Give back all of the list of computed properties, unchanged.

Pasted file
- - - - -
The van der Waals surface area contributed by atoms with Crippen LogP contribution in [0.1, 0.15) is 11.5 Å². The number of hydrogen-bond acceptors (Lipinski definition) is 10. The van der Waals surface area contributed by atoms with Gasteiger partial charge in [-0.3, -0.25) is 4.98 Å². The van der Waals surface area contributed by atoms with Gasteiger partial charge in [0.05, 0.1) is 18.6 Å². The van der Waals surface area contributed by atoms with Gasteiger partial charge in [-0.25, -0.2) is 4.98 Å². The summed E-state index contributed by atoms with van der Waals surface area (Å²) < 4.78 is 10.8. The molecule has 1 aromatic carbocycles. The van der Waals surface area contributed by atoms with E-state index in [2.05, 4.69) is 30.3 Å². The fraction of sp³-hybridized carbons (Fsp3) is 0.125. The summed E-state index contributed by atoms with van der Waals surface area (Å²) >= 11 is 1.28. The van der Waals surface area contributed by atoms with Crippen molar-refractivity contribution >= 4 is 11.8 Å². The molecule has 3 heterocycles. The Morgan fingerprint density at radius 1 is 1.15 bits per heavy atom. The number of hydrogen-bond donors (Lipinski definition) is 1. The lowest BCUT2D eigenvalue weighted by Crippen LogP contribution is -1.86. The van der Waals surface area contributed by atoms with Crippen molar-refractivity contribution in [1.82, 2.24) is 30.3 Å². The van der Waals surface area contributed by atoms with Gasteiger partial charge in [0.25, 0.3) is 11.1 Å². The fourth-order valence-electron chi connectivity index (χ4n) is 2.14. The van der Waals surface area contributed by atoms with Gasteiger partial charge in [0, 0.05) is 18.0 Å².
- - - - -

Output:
The van der Waals surface area contributed by atoms with Crippen LogP contribution in [0.1, 0.15) is 11.5 Å². The number of hydrogen-bond acceptors (Lipinski definition) is 10. The van der Waals surface area contributed by atoms with Gasteiger partial charge in [-0.3, -0.25) is 4.98 Å². The van der Waals surface area contributed by atoms with Gasteiger partial charge in [0.05, 0.1) is 18.6 Å². The van der Waals surface area contributed by atoms with Gasteiger partial charge in [-0.25, -0.2) is 4.98 Å². The summed E-state index contributed by atoms with van der Waals surface area (Å²) < 4.78 is 10.8. The molecule has 1 aromatic carbocycles. The van der Waals surface area contributed by atoms with E-state index in [2.05, 4.69) is 30.3 Å². The fraction of sp³-hybridized carbons (Fsp3) is 0.125. The summed E-state index contributed by atoms with van der Waals surface area (Å²) >= 11 is 1.28. The van der Waals surface area contributed by atoms with Crippen molar-refractivity contribution >= 4 is 11.8 Å². The molecule has 3 heterocycles. The Morgan fingerprint density at radius 1 is 1.15 bits per heavy atom. The number of hydrogen-bond donors (Lipinski definition) is 1. The lowest BCUT2D eigenvalue weighted by Crippen LogP contribution is -1.86. The van der Waals surface area contributed by atoms with Crippen molar-refractivity contribution in [1.82, 2.24) is 30.3 Å². The van der Waals surface area contributed by atoms with Gasteiger partial charge in [0.25, 0.3) is 11.1 Å². The fourth-order valence-electron chi connectivity index (χ4n) is 2.14. The van der Waals surface area contributed by atoms with Gasteiger partial charge in [0, 0.05) is 18.0 Å².